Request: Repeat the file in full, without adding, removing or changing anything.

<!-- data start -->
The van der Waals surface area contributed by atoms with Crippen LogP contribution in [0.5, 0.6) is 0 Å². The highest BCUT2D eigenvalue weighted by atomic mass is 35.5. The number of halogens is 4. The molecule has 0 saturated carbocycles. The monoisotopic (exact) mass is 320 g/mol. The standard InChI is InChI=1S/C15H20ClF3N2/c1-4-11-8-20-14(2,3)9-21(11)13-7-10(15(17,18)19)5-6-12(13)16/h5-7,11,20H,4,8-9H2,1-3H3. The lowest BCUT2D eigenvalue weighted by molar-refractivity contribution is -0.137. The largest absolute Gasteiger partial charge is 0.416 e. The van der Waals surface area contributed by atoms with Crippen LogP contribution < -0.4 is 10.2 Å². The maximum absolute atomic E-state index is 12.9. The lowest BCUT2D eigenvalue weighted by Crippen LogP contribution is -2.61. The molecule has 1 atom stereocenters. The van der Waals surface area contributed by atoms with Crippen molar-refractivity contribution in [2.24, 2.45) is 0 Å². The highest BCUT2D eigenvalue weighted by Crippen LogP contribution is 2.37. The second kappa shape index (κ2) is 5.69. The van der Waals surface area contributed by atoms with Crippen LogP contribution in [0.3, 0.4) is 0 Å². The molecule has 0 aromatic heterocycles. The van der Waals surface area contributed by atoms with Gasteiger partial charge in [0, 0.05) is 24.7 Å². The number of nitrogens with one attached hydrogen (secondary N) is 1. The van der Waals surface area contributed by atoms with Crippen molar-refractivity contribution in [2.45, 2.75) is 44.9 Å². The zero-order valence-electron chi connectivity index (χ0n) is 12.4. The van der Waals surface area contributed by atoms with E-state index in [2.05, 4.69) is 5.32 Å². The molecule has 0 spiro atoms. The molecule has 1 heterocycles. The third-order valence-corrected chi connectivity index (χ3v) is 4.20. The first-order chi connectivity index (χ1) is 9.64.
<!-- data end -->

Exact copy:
The van der Waals surface area contributed by atoms with Crippen LogP contribution in [0.5, 0.6) is 0 Å². The highest BCUT2D eigenvalue weighted by atomic mass is 35.5. The number of halogens is 4. The molecule has 0 saturated carbocycles. The monoisotopic (exact) mass is 320 g/mol. The standard InChI is InChI=1S/C15H20ClF3N2/c1-4-11-8-20-14(2,3)9-21(11)13-7-10(15(17,18)19)5-6-12(13)16/h5-7,11,20H,4,8-9H2,1-3H3. The lowest BCUT2D eigenvalue weighted by molar-refractivity contribution is -0.137. The largest absolute Gasteiger partial charge is 0.416 e. The van der Waals surface area contributed by atoms with Crippen LogP contribution < -0.4 is 10.2 Å². The maximum absolute atomic E-state index is 12.9. The lowest BCUT2D eigenvalue weighted by Crippen LogP contribution is -2.61. The molecule has 1 atom stereocenters. The van der Waals surface area contributed by atoms with Crippen molar-refractivity contribution in [2.24, 2.45) is 0 Å². The highest BCUT2D eigenvalue weighted by Crippen LogP contribution is 2.37. The second kappa shape index (κ2) is 5.69. The van der Waals surface area contributed by atoms with Crippen LogP contribution in [0.3, 0.4) is 0 Å². The molecule has 0 aromatic heterocycles. The van der Waals surface area contributed by atoms with Gasteiger partial charge in [0, 0.05) is 24.7 Å². The number of nitrogens with one attached hydrogen (secondary N) is 1. The van der Waals surface area contributed by atoms with Crippen molar-refractivity contribution in [2.45, 2.75) is 44.9 Å². The zero-order valence-electron chi connectivity index (χ0n) is 12.4. The van der Waals surface area contributed by atoms with E-state index in [2.05, 4.69) is 5.32 Å². The molecule has 0 spiro atoms. The molecule has 1 heterocycles. The third-order valence-corrected chi connectivity index (χ3v) is 4.20. The first-order chi connectivity index (χ1) is 9.64.